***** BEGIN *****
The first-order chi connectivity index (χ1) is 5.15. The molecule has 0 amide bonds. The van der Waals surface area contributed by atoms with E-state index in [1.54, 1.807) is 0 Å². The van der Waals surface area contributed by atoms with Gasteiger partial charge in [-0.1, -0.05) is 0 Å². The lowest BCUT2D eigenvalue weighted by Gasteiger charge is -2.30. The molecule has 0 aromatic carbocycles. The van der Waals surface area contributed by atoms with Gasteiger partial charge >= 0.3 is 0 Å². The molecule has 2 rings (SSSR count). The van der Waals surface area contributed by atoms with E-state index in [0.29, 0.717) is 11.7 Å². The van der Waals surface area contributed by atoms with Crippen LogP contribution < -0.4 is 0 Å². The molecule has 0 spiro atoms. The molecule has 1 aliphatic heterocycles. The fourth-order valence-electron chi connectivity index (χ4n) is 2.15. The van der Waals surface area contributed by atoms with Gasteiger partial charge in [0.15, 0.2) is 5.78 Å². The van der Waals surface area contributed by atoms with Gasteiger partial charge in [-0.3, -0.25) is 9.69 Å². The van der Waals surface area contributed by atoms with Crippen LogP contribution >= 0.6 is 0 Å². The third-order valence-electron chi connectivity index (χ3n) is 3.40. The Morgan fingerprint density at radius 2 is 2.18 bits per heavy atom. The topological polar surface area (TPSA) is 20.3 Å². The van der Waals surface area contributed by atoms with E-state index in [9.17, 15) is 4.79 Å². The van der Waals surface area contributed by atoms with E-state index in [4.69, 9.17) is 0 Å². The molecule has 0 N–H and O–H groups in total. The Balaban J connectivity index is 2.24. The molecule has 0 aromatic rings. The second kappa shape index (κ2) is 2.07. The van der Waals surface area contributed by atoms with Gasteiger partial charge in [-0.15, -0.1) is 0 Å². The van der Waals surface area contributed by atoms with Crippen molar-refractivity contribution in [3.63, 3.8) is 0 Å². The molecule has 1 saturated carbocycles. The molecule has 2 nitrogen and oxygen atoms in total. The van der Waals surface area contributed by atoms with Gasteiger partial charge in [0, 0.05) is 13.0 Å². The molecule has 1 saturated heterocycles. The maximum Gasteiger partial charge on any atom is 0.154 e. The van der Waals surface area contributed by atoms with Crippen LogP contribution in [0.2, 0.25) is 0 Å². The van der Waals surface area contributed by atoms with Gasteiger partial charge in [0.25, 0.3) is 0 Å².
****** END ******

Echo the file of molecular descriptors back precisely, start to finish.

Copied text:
The first-order chi connectivity index (χ1) is 5.15. The molecule has 0 amide bonds. The van der Waals surface area contributed by atoms with E-state index in [1.54, 1.807) is 0 Å². The van der Waals surface area contributed by atoms with Gasteiger partial charge in [-0.1, -0.05) is 0 Å². The lowest BCUT2D eigenvalue weighted by Gasteiger charge is -2.30. The molecule has 0 aromatic carbocycles. The van der Waals surface area contributed by atoms with Gasteiger partial charge >= 0.3 is 0 Å². The molecule has 2 rings (SSSR count). The van der Waals surface area contributed by atoms with E-state index in [0.29, 0.717) is 11.7 Å². The van der Waals surface area contributed by atoms with Crippen LogP contribution < -0.4 is 0 Å². The molecule has 0 spiro atoms. The molecule has 1 aliphatic heterocycles. The fourth-order valence-electron chi connectivity index (χ4n) is 2.15. The van der Waals surface area contributed by atoms with Gasteiger partial charge in [0.15, 0.2) is 5.78 Å². The van der Waals surface area contributed by atoms with Gasteiger partial charge in [-0.3, -0.25) is 9.69 Å². The van der Waals surface area contributed by atoms with Crippen LogP contribution >= 0.6 is 0 Å². The third-order valence-electron chi connectivity index (χ3n) is 3.40. The Morgan fingerprint density at radius 2 is 2.18 bits per heavy atom. The topological polar surface area (TPSA) is 20.3 Å². The van der Waals surface area contributed by atoms with E-state index in [9.17, 15) is 4.79 Å². The van der Waals surface area contributed by atoms with E-state index in [4.69, 9.17) is 0 Å². The molecule has 0 N–H and O–H groups in total. The Balaban J connectivity index is 2.24. The molecule has 0 aromatic rings. The second kappa shape index (κ2) is 2.07. The van der Waals surface area contributed by atoms with Gasteiger partial charge in [-0.15, -0.1) is 0 Å². The van der Waals surface area contributed by atoms with Crippen molar-refractivity contribution in [3.63, 3.8) is 0 Å². The molecule has 1 saturated carbocycles. The molecule has 2 nitrogen and oxygen atoms in total. The van der Waals surface area contributed by atoms with Gasteiger partial charge in [0, 0.05) is 13.0 Å². The molecule has 1 saturated heterocycles. The maximum Gasteiger partial charge on any atom is 0.154 e. The van der Waals surface area contributed by atoms with Crippen LogP contribution in [0.2, 0.25) is 0 Å². The van der Waals surface area contributed by atoms with Gasteiger partial charge in [0.25, 0.3) is 0 Å².